1. to live in a relatively new, nice high rise apartment building where monthly rent is much more than the average mortgage payment – which you can somewhat reduce by choosing to share a room, although the rooms are usually pretty small and new building codes do not require rooms labeled as bedrooms to have windows anymore
    2. or to live in very old, not well-kept houses where the landlords don’t really care about maintenance and take advantage of the fact that college students don’t have much renting experience and do not fully know their rights (e.g., how quickly a landlord must fix something, when the landlord is allowed to enter the property, security deposit refunds, etc.)

    Housing in between these two extremes can be found, however these options are disappearing as developers continue to build large high rises to meet the demands of the rental market (which has lately been flooded by young professionals, usually from Epic, that have disposable incomes to use on rent). There is a real estate class taught at UW-Madison that discusses the rental market here and some challenges that it is currently facing.

    However, the second option here relates more to your post about tenants being taken advantage of by their landlords. I have experience with this, which is why I know about the resources available to tenants. While I believe it was created for Wisconsin residents, the Tenant Resource Center is a useful group that can help tenants understand what legal safeguards do exist to ensure that the space they rent is in livable condition and that landlords do not take advantage of them:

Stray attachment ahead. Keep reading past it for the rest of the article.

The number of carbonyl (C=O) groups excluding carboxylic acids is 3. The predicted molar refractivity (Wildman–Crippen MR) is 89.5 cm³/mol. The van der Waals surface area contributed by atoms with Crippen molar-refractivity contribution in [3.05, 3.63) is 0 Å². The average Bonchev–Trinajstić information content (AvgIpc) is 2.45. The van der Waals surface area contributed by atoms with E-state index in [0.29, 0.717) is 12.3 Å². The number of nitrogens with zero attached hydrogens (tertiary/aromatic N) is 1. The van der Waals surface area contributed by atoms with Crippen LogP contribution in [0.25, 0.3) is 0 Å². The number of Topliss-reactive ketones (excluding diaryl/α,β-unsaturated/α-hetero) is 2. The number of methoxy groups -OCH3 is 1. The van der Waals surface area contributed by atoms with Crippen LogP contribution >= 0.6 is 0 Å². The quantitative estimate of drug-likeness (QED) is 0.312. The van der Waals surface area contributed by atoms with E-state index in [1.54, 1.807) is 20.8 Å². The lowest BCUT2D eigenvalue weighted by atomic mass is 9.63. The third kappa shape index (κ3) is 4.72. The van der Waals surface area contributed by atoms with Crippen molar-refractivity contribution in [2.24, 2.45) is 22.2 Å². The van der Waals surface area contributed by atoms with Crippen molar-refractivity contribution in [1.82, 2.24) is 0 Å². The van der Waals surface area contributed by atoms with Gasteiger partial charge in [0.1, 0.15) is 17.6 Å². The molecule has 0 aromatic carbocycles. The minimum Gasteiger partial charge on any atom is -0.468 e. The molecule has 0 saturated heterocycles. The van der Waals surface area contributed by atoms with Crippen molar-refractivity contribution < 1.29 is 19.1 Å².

All that being said, there probably are some structural things that can and should change, especially loopholes that landlords can use to exploit their tenants.

    Thanks again for an interesting post!


  2. This article reminds me of what the renting environment was like in the middle 2000’s on the UW campus, and as stated by the previous post the situation has only become more exacerbated as the high end rent options increase because this pushes up the prices in the low quality rental units as well. I lived in several different old houses that had been carved up into apartments during my time as an undergrad here. The first place came with mice and no smoke detector, the third had two illegal bed rooms in the attic and another illegal bed room in the basement. Students live in places like these because there are no other affordable options. The campus area is not the only place in Madison with similar rental issues. Anyone who is looking for cheap rent is at an inherent disadvantage because the landlord knows they do not have the resources to advocate or move somewhere better. While the tenant resource center is a wonderful resource for renters this is a systemic problem that needs to be better addressed.